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Making the Leap, No. 20: Markus Wheaton

Why Markus is on the list

This is a time of transition in the Steelers' wide receiving corps. Over the past 15 months, Mike Wallace, Emmanuel Sanders and Jerricho Cotchery have departed via free agency.

Antonio Brown is the undisputed No. 1 receiver. Lance Moore, signed in the offseason, should slide into Cotchery's role in the slot. Wheaton has a golden opportunity to take over Wallace's lingering vacancy as the X receiver.

A third-round pick in the 2013 draft, Wheaton has all the tools to become a favorite target of Ben Roethlisberger. A disciplined route runner with plus speed (4.4-flat forty at 2013 combine), strong hands and a high football IQ, Wheaton looked ready to break out as a rookie after an impressive preseason.

Disappointment followed in the regular season. Wheaton managed just six receptions and missed four games with a hand injury that eventually required surgery.

"It's tough to play wide receiver with broken fingers," Steelers coach Mike Tomlin said in April, via the Pittsburgh Post-Gazette. "I look forward to him taking a significant step for us. I know that we need him to."

The talent is undeniably there, and Tomlin doesn't hide the fact that Pittsburgh is depending on Wheaton to become a contributor. We think he'll step up.


The finger injuries had a detrimental effect on Wheaton's learning curve. He was on the field for just 161 snaps, including six games where he saw five snaps or less. He made one start, a Week 4 loss to the Minnesota Vikings in which he finished with three receptions for 26 yards. If the rookie year wasn't a complete washout, it was close.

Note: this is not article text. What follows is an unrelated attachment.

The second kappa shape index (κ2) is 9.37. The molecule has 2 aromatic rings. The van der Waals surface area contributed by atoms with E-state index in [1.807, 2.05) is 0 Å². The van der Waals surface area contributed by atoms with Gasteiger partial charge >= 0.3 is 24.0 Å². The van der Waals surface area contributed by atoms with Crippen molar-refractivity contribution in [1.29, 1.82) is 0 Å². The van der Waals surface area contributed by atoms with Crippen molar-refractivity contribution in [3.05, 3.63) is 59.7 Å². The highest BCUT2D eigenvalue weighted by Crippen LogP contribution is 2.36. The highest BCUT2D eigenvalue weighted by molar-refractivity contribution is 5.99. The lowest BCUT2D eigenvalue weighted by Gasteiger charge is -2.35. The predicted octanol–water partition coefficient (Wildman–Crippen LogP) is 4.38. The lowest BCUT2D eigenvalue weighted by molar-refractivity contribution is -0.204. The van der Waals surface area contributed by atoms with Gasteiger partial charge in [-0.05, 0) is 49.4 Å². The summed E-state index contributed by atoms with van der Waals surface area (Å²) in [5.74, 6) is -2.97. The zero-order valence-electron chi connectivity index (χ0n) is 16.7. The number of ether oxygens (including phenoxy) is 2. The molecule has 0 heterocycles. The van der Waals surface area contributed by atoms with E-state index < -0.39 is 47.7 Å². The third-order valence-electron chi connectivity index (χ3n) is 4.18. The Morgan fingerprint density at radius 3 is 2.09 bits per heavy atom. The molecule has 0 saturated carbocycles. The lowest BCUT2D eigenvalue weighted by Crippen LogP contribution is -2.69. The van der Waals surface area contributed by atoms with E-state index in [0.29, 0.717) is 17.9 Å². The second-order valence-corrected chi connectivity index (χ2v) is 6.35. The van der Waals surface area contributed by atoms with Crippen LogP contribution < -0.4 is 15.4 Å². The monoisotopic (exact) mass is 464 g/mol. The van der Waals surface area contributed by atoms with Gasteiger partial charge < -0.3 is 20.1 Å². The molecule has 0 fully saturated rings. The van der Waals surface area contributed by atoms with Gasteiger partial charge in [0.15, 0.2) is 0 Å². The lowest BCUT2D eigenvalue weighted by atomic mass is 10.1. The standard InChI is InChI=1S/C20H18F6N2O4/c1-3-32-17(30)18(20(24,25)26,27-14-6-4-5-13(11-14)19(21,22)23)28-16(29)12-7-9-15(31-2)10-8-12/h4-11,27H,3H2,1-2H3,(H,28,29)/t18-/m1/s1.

Wheaton's biggest competition for the X receiver role is Martavis Bryant, a fourth-round pick out of Clemson. Bryant has the ability to develop into a legitimate red-zone threat for the Steelers, but consider it a surprise -- and a considerable disappointment for team brass -- if Wheaton can't hold off Bryant for the starting job.

Can Wheaton stay healthy? And if so, can he pick up the nuances of the Steelers' playbook? Roethlisberger said last month that Wheaton and Moore will be challenged to get up to speed with the Steelers' no-huddle offense, which the team found great success with in the back half of the 2013 season.

Wheaton's biggest challenge might be on the mental side.

2014 expectations

Expectations are old hat for Wheaton. During his first training camp, former Steelers safety Ryan Clark said Wheaton was already a better and more complete receiver than Mike Wallace. Now Wheaton must prove he can capably fill his predecessor's shoes. Can Wheaton come close to replicating Wallace's production?

Wheaton should win a starting job out of camp this time around. Bryant will be in a developmental stage and free-agent signing Darrius Heyward-Bey is, well, Darrius Heyward-Bey. Barring injury, count on Wheaton to keep his gig and become a mainstay in Pittsburgh's attack.

Asking for a Pro Bowl-level season is pushing it, but we expect Wheaton to earn Roethlisberger's trust as the season progresses and make the progression the team hoped for in 2013.

Will Wheaton and Brown be in the conversation as the NFL's best wide receiver duo by January? Probably not, but don't be surprised if they crack the back end of the list this time next year.

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